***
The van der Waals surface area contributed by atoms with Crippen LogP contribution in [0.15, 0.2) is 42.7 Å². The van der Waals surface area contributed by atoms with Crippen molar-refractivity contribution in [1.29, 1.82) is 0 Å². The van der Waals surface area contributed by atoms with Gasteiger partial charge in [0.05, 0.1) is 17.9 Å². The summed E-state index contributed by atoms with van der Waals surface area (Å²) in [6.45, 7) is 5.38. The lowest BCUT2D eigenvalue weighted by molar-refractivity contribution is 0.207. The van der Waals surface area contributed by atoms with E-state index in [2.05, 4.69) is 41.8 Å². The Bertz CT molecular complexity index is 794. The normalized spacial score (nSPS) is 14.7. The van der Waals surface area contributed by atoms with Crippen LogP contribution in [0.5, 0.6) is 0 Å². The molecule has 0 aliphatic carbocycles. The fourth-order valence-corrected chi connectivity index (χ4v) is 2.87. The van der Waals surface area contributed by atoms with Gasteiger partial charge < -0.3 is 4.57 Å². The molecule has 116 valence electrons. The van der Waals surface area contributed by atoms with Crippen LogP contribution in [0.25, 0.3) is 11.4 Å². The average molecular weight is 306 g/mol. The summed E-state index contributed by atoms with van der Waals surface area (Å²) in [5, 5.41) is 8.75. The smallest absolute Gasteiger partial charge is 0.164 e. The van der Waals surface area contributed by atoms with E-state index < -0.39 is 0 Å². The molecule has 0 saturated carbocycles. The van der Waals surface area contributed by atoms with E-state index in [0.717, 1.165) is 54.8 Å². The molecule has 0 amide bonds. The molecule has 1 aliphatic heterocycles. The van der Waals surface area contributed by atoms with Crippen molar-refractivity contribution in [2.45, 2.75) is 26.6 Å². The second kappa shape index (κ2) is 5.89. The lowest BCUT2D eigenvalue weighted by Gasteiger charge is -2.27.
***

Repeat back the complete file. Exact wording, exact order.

The van der Waals surface area contributed by atoms with Crippen LogP contribution in [0.15, 0.2) is 42.7 Å². The van der Waals surface area contributed by atoms with Crippen molar-refractivity contribution in [1.29, 1.82) is 0 Å². The van der Waals surface area contributed by atoms with Gasteiger partial charge in [0.05, 0.1) is 17.9 Å². The summed E-state index contributed by atoms with van der Waals surface area (Å²) in [6.45, 7) is 5.38. The lowest BCUT2D eigenvalue weighted by molar-refractivity contribution is 0.207. The van der Waals surface area contributed by atoms with E-state index in [2.05, 4.69) is 41.8 Å². The Bertz CT molecular complexity index is 794. The normalized spacial score (nSPS) is 14.7. The van der Waals surface area contributed by atoms with Crippen LogP contribution in [0.5, 0.6) is 0 Å². The molecule has 0 aliphatic carbocycles. The fourth-order valence-corrected chi connectivity index (χ4v) is 2.87. The van der Waals surface area contributed by atoms with Gasteiger partial charge < -0.3 is 4.57 Å². The molecule has 116 valence electrons. The van der Waals surface area contributed by atoms with Crippen LogP contribution in [0.25, 0.3) is 11.4 Å². The average molecular weight is 306 g/mol. The summed E-state index contributed by atoms with van der Waals surface area (Å²) in [5, 5.41) is 8.75. The smallest absolute Gasteiger partial charge is 0.164 e. The van der Waals surface area contributed by atoms with E-state index < -0.39 is 0 Å². The molecule has 0 saturated carbocycles. The van der Waals surface area contributed by atoms with E-state index in [0.717, 1.165) is 54.8 Å². The molecule has 0 amide bonds. The molecule has 1 aliphatic heterocycles. The van der Waals surface area contributed by atoms with Crippen molar-refractivity contribution in [2.45, 2.75) is 26.6 Å². The second kappa shape index (κ2) is 5.89. The lowest BCUT2D eigenvalue weighted by Gasteiger charge is -2.27.